The poems I post as parts of prompts, I consider "published," though I would not use it as a publishing credit if I tried including any of them in a collection, because I also consider my poems on this blog to be "vanity publication credits." I make an informed decision to write a poem a week just for the act of creation.

Considering how much money most published poets make anyway, I don't view this as such a bad decision. But every poet has to make this decision on their own.

Historical Fiction Authors Don’t Expect Their Characters’ Battles To Appear in Modern Headlines, but Here We Are

Historical Fiction Authors Don’t Expect Their Characters’ Battles To Appear in Modern Headlines, but Here We Are

What happens to historical fiction when history repeats itself? Author Addison Armstrong discusses writing about the past and seeing it reflected in the present.

From Script

Art and Independence (From Script)

In this week’s round up brought to us by Script magazine, exclusive interviews with Neil Gaiman’s “The Sandman” television writer Vanessa Benton, Allegoria writer-director Spider One, Hulu’s Prey screenwriter Patrick Aison and director Dan Trachtenberg, and more!

Steven Hartov: On Shocking Truths in Historical Fiction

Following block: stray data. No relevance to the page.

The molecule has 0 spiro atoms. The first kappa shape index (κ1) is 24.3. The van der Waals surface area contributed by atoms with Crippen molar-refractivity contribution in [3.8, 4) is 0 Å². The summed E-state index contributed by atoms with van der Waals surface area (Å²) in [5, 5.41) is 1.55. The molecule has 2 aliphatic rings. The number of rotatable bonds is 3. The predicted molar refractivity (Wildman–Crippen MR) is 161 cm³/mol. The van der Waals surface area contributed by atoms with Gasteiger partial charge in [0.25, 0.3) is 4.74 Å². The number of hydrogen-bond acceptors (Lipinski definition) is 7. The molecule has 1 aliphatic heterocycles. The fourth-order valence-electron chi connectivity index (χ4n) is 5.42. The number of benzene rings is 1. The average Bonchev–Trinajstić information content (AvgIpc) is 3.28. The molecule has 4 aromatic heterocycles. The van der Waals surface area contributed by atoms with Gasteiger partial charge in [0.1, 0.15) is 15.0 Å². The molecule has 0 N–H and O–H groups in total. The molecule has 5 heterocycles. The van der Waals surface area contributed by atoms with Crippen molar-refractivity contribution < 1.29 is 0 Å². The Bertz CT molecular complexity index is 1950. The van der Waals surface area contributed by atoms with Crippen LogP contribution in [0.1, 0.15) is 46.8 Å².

Steven Hartov: On Shocking Truths in Historical Fiction

New York Times bestselling author Steven Hartov discusses the surprising truths he discovered when writing his new historical fiction novel, The Last of the Seven.

Larry Beinhart: On Rejection Leading to Mystery

Larry Beinhart: On Rejection Leading to Mystery

Award-winning author Larry Beinhart discusses what he learned in the process of writing his new mystery novel, The Deal Goes Down.

writer's digest wd presents

WD Presents: A Competition Announcement, 6 WDU Courses, and More!

This week, we're excited to announce our self-published e-book awards, 6 WDU courses, and more!

Leah Franqui: On Killing Our Critical Inner Voices

Leah Franqui: On Killing Our Critical Inner Voices

Award-winning playwright and author Leah Franqui discusses how she examined her life through a fictive lens with her new novel, After the Hurricane.

Pacing Your Fight Scene (FightWrite™)

Pacing Your Fight Scene (FightWrite™)

Trained fighter and author Carla Hoch discusses how to pace your story's fight scene and shares three examples from writers who tackle pacing differently.

Writing Mistakes Writers Make: Rushing the Drafting Process

Writing Mistakes Writers Make: Rushing the Drafting Process

The Writer's Digest team has witnessed many writing mistakes over the years, so this series helps identify them for other writers (along with correction strategies). This week's mistake is rushing the drafting process.

Kwana Jackson: On Finding the Right Home for Your Story

Kwana Jackson: On Finding the Right Home for Your Story

USA Today bestselling author Kwana Jackson discusses writing her new romance novel, Knot Again.